Summer Success Series: Improve Your SEO in 30 minutes
Step 1: Two Free Tools for Better SEO
What is SEO?
Search Engine Optimization (SEO) is the practice of improving your website’s content with the goal of gaining a better position on search engines, like Google. This isn’t about paying for a Google Ad to show up at the top of the page. It’s using content to show Google (over time) that your business is a real authority on your subject. It’s basically a free way to gain targeted traffic to your website.
Say you own a veterinary office. What’s the best way for someone to find you? Likely, it would be by searching on the internet, which means a Google search. If they’re in, say, Hendersonville, they’ll probably search “veterinarian in Hendersonville, NC.” With SEO, you can (to a certain extent) control the position of your small business in the search results when a potential customer searches for those keywords.
It’s really important to note that small things like adding relevant keywords to your website will help improve your positioning, but there’s a bit more to it. This week, we’re going to focus on implementing a few tools and some assessments of your site you can conduct that will make a material difference on your sites position in search almost right away. Don’t worry, I’m going to walk you through everything!
First up, Google Trends.
- Google Trends is a free-for-anyone tool that you can start using now to get a better idea of what your local community is searching the internet for. Better yet, you can drill down to specific keywords you think people might search for.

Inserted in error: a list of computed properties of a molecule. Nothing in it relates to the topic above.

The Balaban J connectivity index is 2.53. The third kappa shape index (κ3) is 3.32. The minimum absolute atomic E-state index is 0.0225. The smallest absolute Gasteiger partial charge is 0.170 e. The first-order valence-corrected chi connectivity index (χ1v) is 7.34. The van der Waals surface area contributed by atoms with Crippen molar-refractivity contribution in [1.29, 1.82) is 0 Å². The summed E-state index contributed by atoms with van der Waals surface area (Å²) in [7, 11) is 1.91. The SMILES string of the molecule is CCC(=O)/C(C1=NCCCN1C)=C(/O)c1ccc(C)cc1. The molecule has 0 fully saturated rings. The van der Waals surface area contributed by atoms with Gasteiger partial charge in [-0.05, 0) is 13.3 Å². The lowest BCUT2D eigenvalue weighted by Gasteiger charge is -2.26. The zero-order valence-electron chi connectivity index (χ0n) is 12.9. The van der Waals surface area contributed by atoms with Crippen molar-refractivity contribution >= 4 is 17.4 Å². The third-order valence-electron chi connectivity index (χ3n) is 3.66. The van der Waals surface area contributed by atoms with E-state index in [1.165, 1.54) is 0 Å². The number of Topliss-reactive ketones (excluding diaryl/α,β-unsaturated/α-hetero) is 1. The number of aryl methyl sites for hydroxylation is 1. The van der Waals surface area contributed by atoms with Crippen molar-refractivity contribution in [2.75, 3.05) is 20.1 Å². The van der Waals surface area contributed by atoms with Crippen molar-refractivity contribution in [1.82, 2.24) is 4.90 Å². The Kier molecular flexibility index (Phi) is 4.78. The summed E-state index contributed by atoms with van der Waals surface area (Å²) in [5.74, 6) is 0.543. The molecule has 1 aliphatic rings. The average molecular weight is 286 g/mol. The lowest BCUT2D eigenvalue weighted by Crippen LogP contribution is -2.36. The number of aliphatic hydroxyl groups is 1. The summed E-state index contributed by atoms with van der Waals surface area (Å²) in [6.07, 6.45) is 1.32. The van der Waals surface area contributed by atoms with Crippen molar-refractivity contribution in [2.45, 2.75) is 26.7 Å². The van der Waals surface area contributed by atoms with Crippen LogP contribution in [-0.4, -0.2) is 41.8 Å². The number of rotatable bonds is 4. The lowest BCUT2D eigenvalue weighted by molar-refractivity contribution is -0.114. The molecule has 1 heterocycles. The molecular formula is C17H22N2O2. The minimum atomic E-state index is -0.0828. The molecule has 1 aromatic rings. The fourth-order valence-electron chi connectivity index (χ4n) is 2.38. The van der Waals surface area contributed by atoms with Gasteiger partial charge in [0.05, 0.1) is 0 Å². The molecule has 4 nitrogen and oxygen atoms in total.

- Say you run a mobile photography business. With Google Trends, you can pinpoint how many people are searching online for the term “family photographer” in any state, and you can see that data by year, month, or even week. You’ll find this term to be more popular in the summer months in northern states, which means you might want to hang out in those areas during your summertime travels.
Next up, Google Search Console.
- Google Search Console is another free tool, but this one actively tracks data for your website. It can show you how many times your brand has been viewed on search engines (a.k.a. impressions) and what kinds of keywords people are searching before seeing or clicking on your website, among other things (which I talk about in the video below).
NOTE: You can start understanding your potential audience by watching your impression numbers with Google Search Console and comparing that to your traffic numbers in Google Analytics. Out of all the people in Google Search Console who SAW your brand, how many actually made it to your website during the same time frame? What keywords did they use? Should you have shown up in their results or not? There may be some keywords that you DON’T want to show up for.
Google Search Console will tell you so much about your audience, and will give you a few insights into changes you can make to improve conversions, like focusing on the right keywords in your content, fixing errors on your web pages, and getting new keyword ideas.
- If you want to learn a little more about utilizing Google Search Console, here’s a handy video.